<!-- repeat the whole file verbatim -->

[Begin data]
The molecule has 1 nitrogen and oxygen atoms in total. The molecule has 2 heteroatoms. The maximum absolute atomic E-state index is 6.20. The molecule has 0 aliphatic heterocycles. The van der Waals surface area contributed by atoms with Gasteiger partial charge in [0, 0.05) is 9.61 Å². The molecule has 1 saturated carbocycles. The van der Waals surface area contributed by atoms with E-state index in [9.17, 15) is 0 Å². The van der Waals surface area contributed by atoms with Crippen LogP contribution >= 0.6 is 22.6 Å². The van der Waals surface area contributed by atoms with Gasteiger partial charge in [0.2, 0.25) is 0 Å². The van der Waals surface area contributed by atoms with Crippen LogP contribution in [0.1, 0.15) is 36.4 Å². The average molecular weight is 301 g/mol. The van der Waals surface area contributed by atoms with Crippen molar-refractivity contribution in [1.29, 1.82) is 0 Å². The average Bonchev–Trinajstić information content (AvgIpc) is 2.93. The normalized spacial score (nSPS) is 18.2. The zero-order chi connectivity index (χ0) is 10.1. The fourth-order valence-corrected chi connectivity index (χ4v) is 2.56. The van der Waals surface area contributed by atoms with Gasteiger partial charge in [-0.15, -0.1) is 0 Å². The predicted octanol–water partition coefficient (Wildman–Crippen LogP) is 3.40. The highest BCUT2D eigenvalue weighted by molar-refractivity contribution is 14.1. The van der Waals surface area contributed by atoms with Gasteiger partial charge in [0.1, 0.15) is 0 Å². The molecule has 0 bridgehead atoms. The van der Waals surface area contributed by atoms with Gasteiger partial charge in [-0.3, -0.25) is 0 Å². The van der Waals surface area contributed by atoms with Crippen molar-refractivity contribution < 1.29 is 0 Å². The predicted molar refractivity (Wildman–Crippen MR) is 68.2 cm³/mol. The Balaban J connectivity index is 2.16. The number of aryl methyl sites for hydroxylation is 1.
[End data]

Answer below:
The molecule has 1 nitrogen and oxygen atoms in total. The molecule has 2 heteroatoms. The maximum absolute atomic E-state index is 6.20. The molecule has 0 aliphatic heterocycles. The van der Waals surface area contributed by atoms with Gasteiger partial charge in [0, 0.05) is 9.61 Å². The molecule has 1 saturated carbocycles. The van der Waals surface area contributed by atoms with E-state index in [9.17, 15) is 0 Å². The van der Waals surface area contributed by atoms with Crippen LogP contribution >= 0.6 is 22.6 Å². The van der Waals surface area contributed by atoms with Gasteiger partial charge in [0.2, 0.25) is 0 Å². The van der Waals surface area contributed by atoms with Crippen LogP contribution in [0.1, 0.15) is 36.4 Å². The average molecular weight is 301 g/mol. The van der Waals surface area contributed by atoms with Crippen molar-refractivity contribution in [1.29, 1.82) is 0 Å². The average Bonchev–Trinajstić information content (AvgIpc) is 2.93. The normalized spacial score (nSPS) is 18.2. The zero-order chi connectivity index (χ0) is 10.1. The fourth-order valence-corrected chi connectivity index (χ4v) is 2.56. The van der Waals surface area contributed by atoms with Gasteiger partial charge in [-0.15, -0.1) is 0 Å². The predicted octanol–water partition coefficient (Wildman–Crippen LogP) is 3.40. The highest BCUT2D eigenvalue weighted by molar-refractivity contribution is 14.1. The van der Waals surface area contributed by atoms with Gasteiger partial charge in [0.1, 0.15) is 0 Å². The molecule has 0 bridgehead atoms. The van der Waals surface area contributed by atoms with Gasteiger partial charge in [-0.3, -0.25) is 0 Å². The van der Waals surface area contributed by atoms with Crippen molar-refractivity contribution < 1.29 is 0 Å². The predicted molar refractivity (Wildman–Crippen MR) is 68.2 cm³/mol. The Balaban J connectivity index is 2.16. The number of aryl methyl sites for hydroxylation is 1.